Shortly after Jon Corzine not only destroyed MF Global but "vaporized" $1.6 billion in supposedly segregated client funds which were illegally commingled with operating cash, Jon Corzine had a brief encounter with the legal system including several kangaroo court sessions in Congress, which ultimately led to absolutely nothing for two simple reasons.
And Reason #2:
In fact, Jon Corzine's quiet disappearance into the shadows was apparently only punctuated by one new notable entry in the Urban Dictionary for the term "Corzined"
... but not before rumors emerged that Corzine, whose dream has always been to run his own capital, would start a hedge fund. In August 2012 we wrote that "after 10 months of stitching together evidence on the firm’s demise, criminal investigators are concluding that chaos and porous risk controls at the firm, rather than fraud, allowed the money to disappear, according to people involved in the case." And algos... And glitches... And faulty software installs... And some junior person who has long since left the company... and, and, and, lots and lots of passive voice... Because in the Banana republic of the crave, no bundles can ever go to jail, no matter how heinous the crime, which is not to say other places are better: in Thailand you shoot your secretary in the stomach during dinner with an Uzi and you don't even pay a $600 fine. But at least it puts things in perspective. So what is next in store for this former man of power? "Mr. Corzine, in a bid to rebuild his image and engage his passion for trading, is weighing whether to start a hedge fund, according to people with knowledge of his plans. He is currently trading with his family’s wealth. If he is successful as a hedge fund manager, it would be the latest career comeback for a man who was ousted from both the top seat at Goldman Sachs and the New Jersey governor’s mansion." So will Jon will be buying Italian bonds? We don't know. Ask him yourself."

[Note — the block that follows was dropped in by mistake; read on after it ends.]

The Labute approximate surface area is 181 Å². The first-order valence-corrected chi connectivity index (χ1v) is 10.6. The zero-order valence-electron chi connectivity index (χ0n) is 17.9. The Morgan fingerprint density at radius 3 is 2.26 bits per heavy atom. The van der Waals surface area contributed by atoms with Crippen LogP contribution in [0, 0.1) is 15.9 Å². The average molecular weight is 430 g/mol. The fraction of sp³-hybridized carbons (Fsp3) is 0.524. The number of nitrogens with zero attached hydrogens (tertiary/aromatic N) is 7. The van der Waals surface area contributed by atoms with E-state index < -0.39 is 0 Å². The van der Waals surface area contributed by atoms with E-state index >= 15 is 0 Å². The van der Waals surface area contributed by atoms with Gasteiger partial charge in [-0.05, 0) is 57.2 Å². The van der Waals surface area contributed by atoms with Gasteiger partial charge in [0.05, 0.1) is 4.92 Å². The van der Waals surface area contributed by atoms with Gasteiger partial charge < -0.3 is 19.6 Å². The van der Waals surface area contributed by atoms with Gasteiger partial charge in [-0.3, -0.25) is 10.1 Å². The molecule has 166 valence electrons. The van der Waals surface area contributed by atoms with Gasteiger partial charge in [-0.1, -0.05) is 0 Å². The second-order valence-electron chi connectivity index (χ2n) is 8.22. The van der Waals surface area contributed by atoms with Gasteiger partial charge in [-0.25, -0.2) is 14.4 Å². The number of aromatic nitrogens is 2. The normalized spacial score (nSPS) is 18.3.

However, this led absolutely nowhere, leading many to speculate that Corzine was just waiting for a correction before reentering the asset mismanagement business.
Well, nearly three years later of manipulated, artificially propped up markets floating on $22 trillion in central bank assets, Jon Corzine has had enough of waiting for a correction which almost came (and then Bullard brought up QE4) but not really. So, as the WSJ reports, the time has come for another push for Vapor Capital Asset Mismanagement LP. To wit:
on S. Corzine, the embattled former MF Global Holdings Ltd. chief executive and ex-chairman of Goldman Sachs Group Inc., has discussed plans to start his own hedge fund in recent months, according to people familiar with the matter.
The fund would start with cash from Mr. Corzine’s personal wealth and a handful of outside investors.
One can almost guess which Clinton foundation would be among the seed invators.
Mr. Corzine said he had been speaking with about a half-dozen potential investors, and projected around $150 million in assets under management, one of the people said.
Will the fund invest all of its AUM in 2 year Italian bonds? All answer will surely be revealed in time, but first Corzine has to get over that whole "criminal" stigma: